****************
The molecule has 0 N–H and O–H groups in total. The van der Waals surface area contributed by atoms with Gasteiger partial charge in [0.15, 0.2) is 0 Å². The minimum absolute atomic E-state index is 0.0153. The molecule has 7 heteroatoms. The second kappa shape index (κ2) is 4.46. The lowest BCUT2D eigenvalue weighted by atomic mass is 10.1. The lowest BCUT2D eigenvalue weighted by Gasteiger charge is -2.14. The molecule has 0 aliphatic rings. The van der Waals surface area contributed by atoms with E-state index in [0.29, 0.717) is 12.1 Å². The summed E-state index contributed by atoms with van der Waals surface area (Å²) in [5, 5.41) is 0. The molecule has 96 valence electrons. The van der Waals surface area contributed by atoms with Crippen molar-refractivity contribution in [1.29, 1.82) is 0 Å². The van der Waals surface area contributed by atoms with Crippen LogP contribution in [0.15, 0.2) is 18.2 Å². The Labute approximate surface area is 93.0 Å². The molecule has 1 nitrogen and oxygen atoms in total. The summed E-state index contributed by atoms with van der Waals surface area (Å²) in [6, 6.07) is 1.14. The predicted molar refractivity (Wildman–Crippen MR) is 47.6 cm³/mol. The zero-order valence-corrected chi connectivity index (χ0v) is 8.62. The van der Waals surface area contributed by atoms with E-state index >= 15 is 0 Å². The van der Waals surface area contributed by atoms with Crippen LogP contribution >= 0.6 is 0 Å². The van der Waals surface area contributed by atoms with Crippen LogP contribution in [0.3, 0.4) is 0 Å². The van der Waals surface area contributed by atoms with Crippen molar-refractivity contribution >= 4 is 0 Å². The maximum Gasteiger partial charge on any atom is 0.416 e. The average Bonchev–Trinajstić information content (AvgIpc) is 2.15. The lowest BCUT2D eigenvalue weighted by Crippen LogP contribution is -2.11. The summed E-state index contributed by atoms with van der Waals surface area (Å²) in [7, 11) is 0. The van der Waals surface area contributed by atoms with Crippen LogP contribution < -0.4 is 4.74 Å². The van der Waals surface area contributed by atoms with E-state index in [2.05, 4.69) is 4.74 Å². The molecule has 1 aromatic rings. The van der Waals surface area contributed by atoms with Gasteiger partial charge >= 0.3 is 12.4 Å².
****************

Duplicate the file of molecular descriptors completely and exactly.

The molecule has 0 N–H and O–H groups in total. The van der Waals surface area contributed by atoms with Gasteiger partial charge in [0.15, 0.2) is 0 Å². The minimum absolute atomic E-state index is 0.0153. The molecule has 7 heteroatoms. The second kappa shape index (κ2) is 4.46. The lowest BCUT2D eigenvalue weighted by atomic mass is 10.1. The lowest BCUT2D eigenvalue weighted by Gasteiger charge is -2.14. The molecule has 0 aliphatic rings. The van der Waals surface area contributed by atoms with E-state index in [0.29, 0.717) is 12.1 Å². The summed E-state index contributed by atoms with van der Waals surface area (Å²) in [5, 5.41) is 0. The molecule has 96 valence electrons. The van der Waals surface area contributed by atoms with Crippen molar-refractivity contribution in [1.29, 1.82) is 0 Å². The van der Waals surface area contributed by atoms with Crippen LogP contribution in [0.15, 0.2) is 18.2 Å². The Labute approximate surface area is 93.0 Å². The molecule has 1 nitrogen and oxygen atoms in total. The summed E-state index contributed by atoms with van der Waals surface area (Å²) in [6, 6.07) is 1.14. The predicted molar refractivity (Wildman–Crippen MR) is 47.6 cm³/mol. The zero-order valence-corrected chi connectivity index (χ0v) is 8.62. The van der Waals surface area contributed by atoms with E-state index >= 15 is 0 Å². The van der Waals surface area contributed by atoms with Crippen LogP contribution >= 0.6 is 0 Å². The van der Waals surface area contributed by atoms with Crippen LogP contribution in [0.3, 0.4) is 0 Å². The van der Waals surface area contributed by atoms with Crippen molar-refractivity contribution >= 4 is 0 Å². The maximum Gasteiger partial charge on any atom is 0.416 e. The average Bonchev–Trinajstić information content (AvgIpc) is 2.15. The lowest BCUT2D eigenvalue weighted by Crippen LogP contribution is -2.11. The summed E-state index contributed by atoms with van der Waals surface area (Å²) in [7, 11) is 0. The van der Waals surface area contributed by atoms with Crippen LogP contribution < -0.4 is 4.74 Å². The van der Waals surface area contributed by atoms with E-state index in [2.05, 4.69) is 4.74 Å². The molecule has 1 aromatic rings. The van der Waals surface area contributed by atoms with Gasteiger partial charge >= 0.3 is 12.4 Å².